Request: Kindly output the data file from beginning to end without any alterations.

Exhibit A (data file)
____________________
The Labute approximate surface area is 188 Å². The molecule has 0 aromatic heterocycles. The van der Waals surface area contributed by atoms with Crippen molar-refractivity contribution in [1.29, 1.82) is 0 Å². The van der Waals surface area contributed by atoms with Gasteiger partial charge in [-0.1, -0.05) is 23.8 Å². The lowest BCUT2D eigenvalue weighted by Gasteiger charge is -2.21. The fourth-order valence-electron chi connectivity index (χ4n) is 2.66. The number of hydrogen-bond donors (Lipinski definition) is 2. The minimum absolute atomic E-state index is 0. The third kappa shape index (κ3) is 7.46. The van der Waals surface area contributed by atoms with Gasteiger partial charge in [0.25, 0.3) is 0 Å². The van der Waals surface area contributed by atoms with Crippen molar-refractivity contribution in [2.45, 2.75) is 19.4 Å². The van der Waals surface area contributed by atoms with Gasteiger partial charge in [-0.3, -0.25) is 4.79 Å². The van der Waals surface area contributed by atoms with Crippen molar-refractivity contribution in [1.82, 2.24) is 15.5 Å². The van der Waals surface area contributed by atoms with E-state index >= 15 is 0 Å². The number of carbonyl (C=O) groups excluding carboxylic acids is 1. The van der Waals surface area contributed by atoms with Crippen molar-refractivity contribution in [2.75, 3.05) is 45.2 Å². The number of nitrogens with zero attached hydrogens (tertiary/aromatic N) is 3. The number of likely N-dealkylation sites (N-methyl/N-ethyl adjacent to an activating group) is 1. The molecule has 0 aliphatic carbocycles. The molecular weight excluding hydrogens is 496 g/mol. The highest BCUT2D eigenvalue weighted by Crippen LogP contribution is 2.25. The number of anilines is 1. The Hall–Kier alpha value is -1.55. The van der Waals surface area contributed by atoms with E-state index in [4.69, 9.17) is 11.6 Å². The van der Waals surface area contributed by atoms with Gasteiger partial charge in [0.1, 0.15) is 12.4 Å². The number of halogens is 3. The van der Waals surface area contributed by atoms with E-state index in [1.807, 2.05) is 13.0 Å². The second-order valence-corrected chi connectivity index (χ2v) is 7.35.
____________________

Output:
The Labute approximate surface area is 188 Å². The molecule has 0 aromatic heterocycles. The van der Waals surface area contributed by atoms with Crippen molar-refractivity contribution in [1.29, 1.82) is 0 Å². The van der Waals surface area contributed by atoms with Gasteiger partial charge in [-0.1, -0.05) is 23.8 Å². The lowest BCUT2D eigenvalue weighted by Gasteiger charge is -2.21. The fourth-order valence-electron chi connectivity index (χ4n) is 2.66. The number of hydrogen-bond donors (Lipinski definition) is 2. The minimum absolute atomic E-state index is 0. The third kappa shape index (κ3) is 7.46. The van der Waals surface area contributed by atoms with Gasteiger partial charge in [0.25, 0.3) is 0 Å². The van der Waals surface area contributed by atoms with Crippen molar-refractivity contribution in [2.45, 2.75) is 19.4 Å². The van der Waals surface area contributed by atoms with Gasteiger partial charge in [-0.3, -0.25) is 4.79 Å². The van der Waals surface area contributed by atoms with Crippen molar-refractivity contribution in [1.82, 2.24) is 15.5 Å². The van der Waals surface area contributed by atoms with E-state index >= 15 is 0 Å². The number of carbonyl (C=O) groups excluding carboxylic acids is 1. The van der Waals surface area contributed by atoms with Crippen molar-refractivity contribution in [2.75, 3.05) is 45.2 Å². The number of nitrogens with zero attached hydrogens (tertiary/aromatic N) is 3. The number of likely N-dealkylation sites (N-methyl/N-ethyl adjacent to an activating group) is 1. The molecule has 0 aliphatic carbocycles. The molecular weight excluding hydrogens is 496 g/mol. The highest BCUT2D eigenvalue weighted by Crippen LogP contribution is 2.25. The number of anilines is 1. The Hall–Kier alpha value is -1.55. The van der Waals surface area contributed by atoms with E-state index in [4.69, 9.17) is 11.6 Å². The van der Waals surface area contributed by atoms with Gasteiger partial charge in [0.1, 0.15) is 12.4 Å². The number of halogens is 3. The van der Waals surface area contributed by atoms with E-state index in [1.807, 2.05) is 13.0 Å². The second-order valence-corrected chi connectivity index (χ2v) is 7.35.